MG: Yeah, I’ve done well in the master division at several IBJJF tournaments: Munich, Paris and Rome, I also won local stuff and got myself a shiny NAGA-belt – which looks great on me when I go clubbing. But my most prestigious wins are gold medals at the IBJJF Euros (blue, purple and brown) and the IBJJF Worlds (blue and purple).

Let’s take a step back. What do you remember about your first competition?

MG: That was the 2009 Dutch Open at white belt. Leo dragged me along. I’d been training for about 6 months and was still pretty clueless, so I did a bunch of strength training and loaded up on Redbull before stepping on the mat. Big mistake. I had a huge adrenaline crash when it was time to fight. The chaos, the screaming, it was madness – I saw a few guys getting wrecked and carried off the mat with dislocated limbs. I got super scared. I forgot what happened in our first match, I guess we both kind of fell down. It was all a blur. Somehow I swept him a few times and got mount, but we were mostly brawling all over the place. After what seems to be an eternity I won on points, and I thought I was going to die from exhaustion. Then I had to fight AGAIN, a couple of minutes later (laughs). I won that second match too, and lost the third. So I got a silver medal. That was an awesome feeling.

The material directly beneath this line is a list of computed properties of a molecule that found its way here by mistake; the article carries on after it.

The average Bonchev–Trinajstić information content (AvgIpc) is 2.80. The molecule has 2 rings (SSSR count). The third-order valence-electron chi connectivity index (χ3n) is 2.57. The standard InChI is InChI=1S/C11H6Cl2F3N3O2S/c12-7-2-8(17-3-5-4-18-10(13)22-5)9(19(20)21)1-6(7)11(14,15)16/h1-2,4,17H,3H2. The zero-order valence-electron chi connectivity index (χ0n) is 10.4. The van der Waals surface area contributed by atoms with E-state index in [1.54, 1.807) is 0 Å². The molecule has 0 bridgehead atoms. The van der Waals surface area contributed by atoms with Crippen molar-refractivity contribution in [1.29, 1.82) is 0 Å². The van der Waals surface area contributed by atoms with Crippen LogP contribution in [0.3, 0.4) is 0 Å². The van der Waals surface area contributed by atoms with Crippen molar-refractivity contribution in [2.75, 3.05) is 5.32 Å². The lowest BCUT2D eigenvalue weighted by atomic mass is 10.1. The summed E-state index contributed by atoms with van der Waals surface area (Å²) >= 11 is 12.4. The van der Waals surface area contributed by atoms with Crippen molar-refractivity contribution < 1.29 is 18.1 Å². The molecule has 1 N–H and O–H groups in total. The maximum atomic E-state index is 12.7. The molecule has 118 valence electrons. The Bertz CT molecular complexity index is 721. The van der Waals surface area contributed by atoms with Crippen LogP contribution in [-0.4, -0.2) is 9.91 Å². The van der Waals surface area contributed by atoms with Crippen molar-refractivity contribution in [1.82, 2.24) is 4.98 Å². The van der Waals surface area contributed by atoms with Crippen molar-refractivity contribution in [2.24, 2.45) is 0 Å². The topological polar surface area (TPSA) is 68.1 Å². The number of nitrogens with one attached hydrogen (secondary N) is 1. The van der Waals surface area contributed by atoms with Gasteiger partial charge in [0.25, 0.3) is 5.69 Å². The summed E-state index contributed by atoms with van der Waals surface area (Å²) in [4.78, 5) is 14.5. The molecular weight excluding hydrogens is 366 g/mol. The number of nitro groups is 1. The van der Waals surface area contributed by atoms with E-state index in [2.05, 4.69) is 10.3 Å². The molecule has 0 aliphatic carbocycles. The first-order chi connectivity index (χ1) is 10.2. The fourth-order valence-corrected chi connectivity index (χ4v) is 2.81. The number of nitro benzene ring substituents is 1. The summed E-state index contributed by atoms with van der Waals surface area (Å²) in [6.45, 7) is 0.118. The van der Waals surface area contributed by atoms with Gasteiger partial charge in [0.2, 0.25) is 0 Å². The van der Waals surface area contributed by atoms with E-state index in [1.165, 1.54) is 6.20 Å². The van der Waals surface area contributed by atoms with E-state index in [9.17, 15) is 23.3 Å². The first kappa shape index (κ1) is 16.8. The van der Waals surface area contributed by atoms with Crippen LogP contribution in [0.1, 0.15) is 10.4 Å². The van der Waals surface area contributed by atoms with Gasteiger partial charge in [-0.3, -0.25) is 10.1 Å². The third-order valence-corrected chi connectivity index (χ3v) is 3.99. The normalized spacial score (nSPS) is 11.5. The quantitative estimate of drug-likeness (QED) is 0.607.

What’s your most memorable match?

MG: I have two. At purple belt I had a crazy match with Paulo Brazil of Malicia Team from Belgium. Those guys are really intense. I lost on points, but it was a rollercoaster of scrambles. We really tried to murder each other. I caught him in a triangle with 20 seconds left in the match. Everyone went nuts, but I couldn’t finish him. I was super proud because we’d left everything on the mat.

And the other?

MG: My most beautiful match was the finals of the purple belt division at the World Championships. That whole trip sucked. I landed there two weeks earlier in order to prepare, but I didn’t realize that Las Vegas is a horrible town. It’s a hellhole – especially if you’re there to train and not interested in partying. So I was there, waking up early, eating my broccoli and training twice a day at Robert Drysdale’s, while 99% of the people I encountered were obnoxious drunks. Drysdale only paired me with beasts and I got wrecked every class. I was really bummed out – what was I doing with my life?

That’s tough…